With its multistakeholderism approach, the Summit also failed Member States and multilateralism at large. While a group of UN senior officials, some governments, especially from OECD countries, together with several corporate networks, philanthropies and aligned corporate-friendly academics and NGOs wielded strong influence on the Summit process and content, a great number of Member States, especially from the Global South, were marginalized.
Crucially, the Summit failed human rights. Critiques of the weak human rights grounding of the Summit were expressed eloquently and frequently by many actors from inside and outside the Summit but were consistently ignored. In parallel, the Summit undermined the hard-fought achievements of a more democratic global food governance, such as the UN Committee on World Food Security (CFS) and its science-policy interface, the High-Level Panel of Experts (HLPE).
Two years later: no change in direction
Following the UN Food Systems Summit in September 2021, important steps were taken to ensure its follow-up, even though the Summit’s Plan of Action was only a UN Secretary- General Statement which had not been negotiated nor approved by an intergovernmental process.
Despite explicit promises by the UN Deputy Secretary-General before the Summit that no new structures would be created, a new UN Food Systems Coordination Hub was established, hosted by FAO and jointly led by the UN Deputy Secretary-General and the heads of the FAO, WFP,IFAD, WHO and UNEP. The new structure is equipped with a biennial budget of USD 14 million, more than double the budget of the CFS.
Notably, the architecture of the Coordination Hub does not include national governments in its governance structure. It includes a new Scientific Policy Interface, as well as a new hand-picked Stakeholder Engagement and Networking Advisory (SENA) Group, which appears to duplicate the functions of the CFS and HLPE. However, it fails to respect the right of civil society to autonomous self-organization and adopts a biased agenda towards reinforcing the corporate-friendly approaches of the Food Systems Summit, where discussions on regulation or limitations on corporate expansion and concentration are conspicuously absent.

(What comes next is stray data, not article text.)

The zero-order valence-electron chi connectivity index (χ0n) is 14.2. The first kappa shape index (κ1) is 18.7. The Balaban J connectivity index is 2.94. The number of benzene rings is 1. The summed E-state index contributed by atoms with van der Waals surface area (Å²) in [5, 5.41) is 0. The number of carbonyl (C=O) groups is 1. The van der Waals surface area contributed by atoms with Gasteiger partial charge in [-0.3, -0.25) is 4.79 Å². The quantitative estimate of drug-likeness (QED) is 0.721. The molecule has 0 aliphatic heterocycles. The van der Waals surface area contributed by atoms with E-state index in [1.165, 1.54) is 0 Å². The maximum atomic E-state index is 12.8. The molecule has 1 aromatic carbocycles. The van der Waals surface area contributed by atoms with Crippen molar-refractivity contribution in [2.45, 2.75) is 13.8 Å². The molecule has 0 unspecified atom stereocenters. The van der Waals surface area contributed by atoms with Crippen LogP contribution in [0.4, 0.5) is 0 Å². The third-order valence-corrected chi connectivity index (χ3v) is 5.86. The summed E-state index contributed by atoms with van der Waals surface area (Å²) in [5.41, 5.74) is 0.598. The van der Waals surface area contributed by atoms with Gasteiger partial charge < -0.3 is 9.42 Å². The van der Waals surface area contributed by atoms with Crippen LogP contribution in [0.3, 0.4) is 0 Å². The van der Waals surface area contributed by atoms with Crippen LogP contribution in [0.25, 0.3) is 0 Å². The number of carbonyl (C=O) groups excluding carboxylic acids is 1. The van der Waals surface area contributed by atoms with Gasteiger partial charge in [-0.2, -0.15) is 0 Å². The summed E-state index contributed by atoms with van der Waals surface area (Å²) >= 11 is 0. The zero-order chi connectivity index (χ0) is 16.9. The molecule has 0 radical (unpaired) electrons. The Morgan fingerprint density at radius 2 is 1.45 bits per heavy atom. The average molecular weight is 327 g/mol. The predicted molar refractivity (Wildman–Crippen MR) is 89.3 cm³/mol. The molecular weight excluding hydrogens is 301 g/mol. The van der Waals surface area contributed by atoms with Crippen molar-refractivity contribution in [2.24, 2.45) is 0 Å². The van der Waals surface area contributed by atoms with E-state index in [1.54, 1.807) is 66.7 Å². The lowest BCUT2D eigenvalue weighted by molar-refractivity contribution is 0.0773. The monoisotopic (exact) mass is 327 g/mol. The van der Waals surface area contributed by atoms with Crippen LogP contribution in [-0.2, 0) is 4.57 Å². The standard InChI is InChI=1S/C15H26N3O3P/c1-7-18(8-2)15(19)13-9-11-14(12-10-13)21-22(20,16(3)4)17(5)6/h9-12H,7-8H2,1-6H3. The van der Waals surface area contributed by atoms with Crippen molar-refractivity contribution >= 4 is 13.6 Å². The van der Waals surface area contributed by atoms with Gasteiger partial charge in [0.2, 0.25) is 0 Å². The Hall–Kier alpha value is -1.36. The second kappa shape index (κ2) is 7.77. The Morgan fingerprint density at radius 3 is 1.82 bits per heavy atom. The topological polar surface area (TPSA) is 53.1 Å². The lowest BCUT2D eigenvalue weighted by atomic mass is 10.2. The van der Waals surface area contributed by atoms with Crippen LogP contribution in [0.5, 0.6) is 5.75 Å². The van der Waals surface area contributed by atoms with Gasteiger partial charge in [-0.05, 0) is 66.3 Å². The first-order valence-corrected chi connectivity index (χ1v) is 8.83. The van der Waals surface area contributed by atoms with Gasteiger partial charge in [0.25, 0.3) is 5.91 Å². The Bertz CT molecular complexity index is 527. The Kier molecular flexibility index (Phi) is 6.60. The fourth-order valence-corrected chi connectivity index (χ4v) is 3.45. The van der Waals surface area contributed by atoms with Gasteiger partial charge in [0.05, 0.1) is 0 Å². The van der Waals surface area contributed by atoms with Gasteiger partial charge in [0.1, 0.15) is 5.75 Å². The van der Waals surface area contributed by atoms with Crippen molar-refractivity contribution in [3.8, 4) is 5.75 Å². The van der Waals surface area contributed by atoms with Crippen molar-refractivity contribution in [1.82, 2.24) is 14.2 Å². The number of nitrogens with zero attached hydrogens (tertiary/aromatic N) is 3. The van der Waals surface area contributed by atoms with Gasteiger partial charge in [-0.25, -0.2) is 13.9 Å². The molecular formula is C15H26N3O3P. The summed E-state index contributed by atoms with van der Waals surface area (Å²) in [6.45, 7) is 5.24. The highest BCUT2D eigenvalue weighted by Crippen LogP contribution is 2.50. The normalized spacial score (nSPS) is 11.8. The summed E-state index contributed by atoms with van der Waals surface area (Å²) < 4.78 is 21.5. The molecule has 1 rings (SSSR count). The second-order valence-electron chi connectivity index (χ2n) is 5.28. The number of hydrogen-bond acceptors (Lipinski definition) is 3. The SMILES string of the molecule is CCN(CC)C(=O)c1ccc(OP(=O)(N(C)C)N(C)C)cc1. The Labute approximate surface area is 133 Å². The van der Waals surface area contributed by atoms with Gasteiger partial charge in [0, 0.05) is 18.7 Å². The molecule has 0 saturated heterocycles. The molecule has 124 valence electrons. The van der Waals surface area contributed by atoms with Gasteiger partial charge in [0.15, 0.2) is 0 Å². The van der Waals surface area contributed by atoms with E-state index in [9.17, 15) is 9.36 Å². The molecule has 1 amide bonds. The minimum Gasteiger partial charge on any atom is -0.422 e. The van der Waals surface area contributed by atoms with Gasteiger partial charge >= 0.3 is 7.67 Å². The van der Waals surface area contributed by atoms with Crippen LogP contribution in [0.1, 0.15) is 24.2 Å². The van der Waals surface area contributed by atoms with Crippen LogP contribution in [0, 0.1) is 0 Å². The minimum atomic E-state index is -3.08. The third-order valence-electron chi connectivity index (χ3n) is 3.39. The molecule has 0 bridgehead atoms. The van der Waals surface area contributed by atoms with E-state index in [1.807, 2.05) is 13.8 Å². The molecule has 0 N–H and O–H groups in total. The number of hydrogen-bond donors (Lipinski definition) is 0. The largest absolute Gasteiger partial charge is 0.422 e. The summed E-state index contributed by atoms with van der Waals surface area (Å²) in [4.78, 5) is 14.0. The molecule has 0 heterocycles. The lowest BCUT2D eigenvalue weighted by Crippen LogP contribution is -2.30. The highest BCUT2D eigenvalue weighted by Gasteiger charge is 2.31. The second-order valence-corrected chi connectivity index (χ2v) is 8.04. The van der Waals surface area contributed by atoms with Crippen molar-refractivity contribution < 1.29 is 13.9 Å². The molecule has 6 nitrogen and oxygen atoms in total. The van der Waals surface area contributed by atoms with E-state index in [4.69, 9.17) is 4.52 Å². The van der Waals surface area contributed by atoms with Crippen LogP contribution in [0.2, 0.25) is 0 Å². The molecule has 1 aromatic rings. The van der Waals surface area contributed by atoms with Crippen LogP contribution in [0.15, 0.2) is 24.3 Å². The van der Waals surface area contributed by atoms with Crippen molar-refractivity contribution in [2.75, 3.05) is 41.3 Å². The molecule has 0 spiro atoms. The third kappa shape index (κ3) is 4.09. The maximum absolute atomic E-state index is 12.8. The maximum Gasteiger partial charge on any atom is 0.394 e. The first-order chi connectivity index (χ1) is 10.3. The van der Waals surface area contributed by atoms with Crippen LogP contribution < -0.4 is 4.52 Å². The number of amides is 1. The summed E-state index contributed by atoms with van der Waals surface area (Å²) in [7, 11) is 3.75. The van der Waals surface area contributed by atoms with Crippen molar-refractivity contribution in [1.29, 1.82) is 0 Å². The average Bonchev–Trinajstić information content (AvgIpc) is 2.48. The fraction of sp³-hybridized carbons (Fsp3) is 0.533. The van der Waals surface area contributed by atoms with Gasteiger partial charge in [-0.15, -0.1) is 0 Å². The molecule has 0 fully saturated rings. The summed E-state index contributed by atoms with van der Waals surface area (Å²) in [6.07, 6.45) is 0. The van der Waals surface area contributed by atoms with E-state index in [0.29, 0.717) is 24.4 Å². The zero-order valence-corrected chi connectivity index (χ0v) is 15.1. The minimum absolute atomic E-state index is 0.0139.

The key objective of the FSS+2 event is to address and overcome one main legitimacy deficit of the original Summit: the fact that it was not held as an intergovernmental Summit, as the UN Food Summits in 1996, 2002 and 2009, and hence did not conclude with an intergovernmentally agreed declaration and action plan. Member States were asked to elaborate national pathways for food system transformation in their own countries, but only some of the States were marginally involved in defining the outcomes of the Summit.
There is widespread concern that the FSS+2 will prove to be a ‘buy-in’ trap where governments will lend support to the FSS process through their high-level attendance and eager to display their national food system strategies. This will occur regardless of the extent to which their national pathways have been developed through inclusive consultations, in which direction they head, or whether they have been implemented at all.
The FSS+2 does not foresee an intergovernmentally agreed outcome and overlooks the urgent need for globally concerted responses to systemic food crises. Instead, the event aims to create the illusion of widespread governmental support, leading to a de-facto and ex-post-legitimation of the UNFSS process, thereby legitimizing its double structures and perpetuating its corporate-driven food systems agenda.
Recent analyses have assessed the FSS+2 within a broader context of growing corporate influence over global food governance, as is evident in FAO’s unprecedented Open-Door Policy for the corporate sector, the World Food Forum, the Hand-in-Hand Initiative, and a generalized approach of multistakeholderism and controlled participation.
Real food systems change for people and the planet is urgent and possible
In 2022, around 258 million people faced acute food insecurity, up from 193 million people in 2021 and 155 million people in 2020. This ongoing and systemic crisis is a product of policy failures and omissions, and a result of pursuing a problematic path that leads to the exacerbation of inequalities and dependencies, and spillover effects aggravating the global debt and climate crises.
The heart of the controversy lies in the clash between the perpetuation of corporate-driven industrial food systems and the imperative of a human rights-based, agroecological food system transformation towards food sovereignty.
In these times of multiple and intertwined crises, it is more urgent than ever that governments and the UN listen to the voices of the most affected constituencies, change direction, and support their demands and efforts for real food systems transformation, based on respect for all human rights and care for people and planet, and advancing agroecology, food sovereignty, biodiversity, gender justice and diversity, youth agency, climate justice, economic and social justice, in all dimensions of food systems.